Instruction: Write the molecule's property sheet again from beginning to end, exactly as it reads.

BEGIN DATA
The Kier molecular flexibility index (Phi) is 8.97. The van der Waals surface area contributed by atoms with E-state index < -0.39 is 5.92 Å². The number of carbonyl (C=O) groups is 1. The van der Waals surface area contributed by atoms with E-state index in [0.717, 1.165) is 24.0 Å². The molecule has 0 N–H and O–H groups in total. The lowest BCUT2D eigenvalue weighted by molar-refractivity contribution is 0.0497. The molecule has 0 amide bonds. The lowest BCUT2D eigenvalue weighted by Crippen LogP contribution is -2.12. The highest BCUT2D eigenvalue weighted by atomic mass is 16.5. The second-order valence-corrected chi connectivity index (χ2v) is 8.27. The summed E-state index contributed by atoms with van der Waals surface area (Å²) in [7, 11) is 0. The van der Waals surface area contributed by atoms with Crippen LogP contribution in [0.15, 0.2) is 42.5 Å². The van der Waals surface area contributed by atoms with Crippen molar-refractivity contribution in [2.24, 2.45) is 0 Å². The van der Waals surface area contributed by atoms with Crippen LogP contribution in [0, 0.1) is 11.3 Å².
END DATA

The Kier molecular flexibility index (Phi) is 8.97. The van der Waals surface area contributed by atoms with E-state index < -0.39 is 5.92 Å². The number of carbonyl (C=O) groups is 1. The van der Waals surface area contributed by atoms with E-state index in [0.717, 1.165) is 24.0 Å². The molecule has 0 N–H and O–H groups in total. The lowest BCUT2D eigenvalue weighted by molar-refractivity contribution is 0.0497. The molecule has 0 amide bonds. The lowest BCUT2D eigenvalue weighted by Crippen LogP contribution is -2.12. The highest BCUT2D eigenvalue weighted by atomic mass is 16.5. The second-order valence-corrected chi connectivity index (χ2v) is 8.27. The summed E-state index contributed by atoms with van der Waals surface area (Å²) in [7, 11) is 0. The van der Waals surface area contributed by atoms with Crippen LogP contribution in [0.15, 0.2) is 42.5 Å². The van der Waals surface area contributed by atoms with Crippen molar-refractivity contribution in [2.24, 2.45) is 0 Å². The van der Waals surface area contributed by atoms with Crippen LogP contribution in [0, 0.1) is 11.3 Å².